McDonald’s has been raising menu prices and customers are eating it up.
Sales at McDonald’s US restaurants open at least 13 months jumped 3.7% in the second quarter, the company said Tuesday.
That growth was driven by higher menu prices and “value offerings” on its regular menu as well as through its app, according to McDonald’s.
Restaurant chains have been raising their menu prices as inflation soars, both because their own costs are rising and they see that customers are not shying away from paying more. But consumers could push back eventually, so McDonald’s is taking baby steps.
“We’re taking smaller, more frequent price increases because it gives us the flexibility to be able to see how consumers are reacting and then adjust if or when necessary,” said CFO Kevin Ozan during an analyst call Tuesday.
“Even though we’re pushing through pricing, the consumer is tolerating it well,” CEO Chris Kempczinski noted. That’s in part because McDonald’s has lots of lower-cost value options. “We’re still doing very well from a value score standpoint,” he said.
Ozan noted that some McDonald’s customers, particularly those with lower incomes, are avoiding combo meals and opting for value items instead. That could be a cheaper menu item or a limited-time deal.
McDonald’s also has been offering some freebies to customers, provided they are part of the brand’s loyalty program and order through the McDonald’s app. Earlier this month, for example, the chain gave away free fries to those customers in honor of “National French Fry Day.” Late last year, the brand partnered with Mariah Carey to give away freebies to app users.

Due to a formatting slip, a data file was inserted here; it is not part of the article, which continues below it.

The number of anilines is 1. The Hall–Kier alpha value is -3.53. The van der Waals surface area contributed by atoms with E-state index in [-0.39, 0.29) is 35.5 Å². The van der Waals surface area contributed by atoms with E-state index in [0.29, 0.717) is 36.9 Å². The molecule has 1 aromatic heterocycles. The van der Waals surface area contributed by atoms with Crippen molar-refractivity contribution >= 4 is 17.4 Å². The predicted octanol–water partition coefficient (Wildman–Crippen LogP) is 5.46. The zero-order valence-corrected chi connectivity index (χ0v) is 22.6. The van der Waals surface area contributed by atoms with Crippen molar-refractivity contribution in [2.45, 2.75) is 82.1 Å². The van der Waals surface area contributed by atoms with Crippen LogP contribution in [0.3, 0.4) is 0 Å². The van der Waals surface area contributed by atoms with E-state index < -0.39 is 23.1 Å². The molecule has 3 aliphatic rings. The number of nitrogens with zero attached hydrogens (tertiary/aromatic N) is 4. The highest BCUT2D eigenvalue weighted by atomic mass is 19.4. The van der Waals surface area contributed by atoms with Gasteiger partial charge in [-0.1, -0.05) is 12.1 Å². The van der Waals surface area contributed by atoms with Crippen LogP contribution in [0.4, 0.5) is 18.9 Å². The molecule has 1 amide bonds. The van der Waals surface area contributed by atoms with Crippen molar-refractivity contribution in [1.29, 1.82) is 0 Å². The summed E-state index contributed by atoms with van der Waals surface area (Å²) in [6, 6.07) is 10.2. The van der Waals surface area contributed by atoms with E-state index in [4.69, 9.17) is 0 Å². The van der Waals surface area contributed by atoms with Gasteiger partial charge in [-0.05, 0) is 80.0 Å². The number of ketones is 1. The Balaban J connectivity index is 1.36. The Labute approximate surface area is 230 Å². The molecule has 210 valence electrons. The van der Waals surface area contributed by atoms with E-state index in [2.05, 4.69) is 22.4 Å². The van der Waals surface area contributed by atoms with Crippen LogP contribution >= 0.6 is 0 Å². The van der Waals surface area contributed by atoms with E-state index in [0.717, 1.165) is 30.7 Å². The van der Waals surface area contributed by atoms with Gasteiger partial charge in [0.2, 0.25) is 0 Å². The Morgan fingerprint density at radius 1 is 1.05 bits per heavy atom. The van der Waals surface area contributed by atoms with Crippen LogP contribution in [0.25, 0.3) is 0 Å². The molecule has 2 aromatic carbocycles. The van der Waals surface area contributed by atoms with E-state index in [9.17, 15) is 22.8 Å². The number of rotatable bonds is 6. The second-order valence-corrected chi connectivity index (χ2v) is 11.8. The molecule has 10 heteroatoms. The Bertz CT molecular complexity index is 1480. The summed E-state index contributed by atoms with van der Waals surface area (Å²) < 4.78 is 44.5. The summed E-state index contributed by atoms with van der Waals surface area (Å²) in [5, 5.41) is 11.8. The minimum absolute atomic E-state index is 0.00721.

And McDonald’s has had success with its celebrity meals platform, which allows customers to order favorite items of musicians and other stars they admire.
Customers may also feel like they’re getting a better value at a fast-food joint because they’re spending so much more at the supermarket. Grocery prices jumped 12.2% in the year ending in June, not adjusted for seasonal swings, according to data released by the Bureau of Labor Statistics earlier this month. In that period, menu prices grew a relatively modest 7.7%.
“Food at home has increased pricing significantly faster than what … McDonald’s and others in our industry have done,” said Kempczinski Tuesday. “I don’t know what the impact of that is. But certainly, we expect that there is some benefit.”
Consumers may eventually pull back spending, however, especially as more people feel like the US is in a recession.
During the call, Kempczinski noted that consumer sentiment is weak in Europe. “That’s one area of concern,” he said.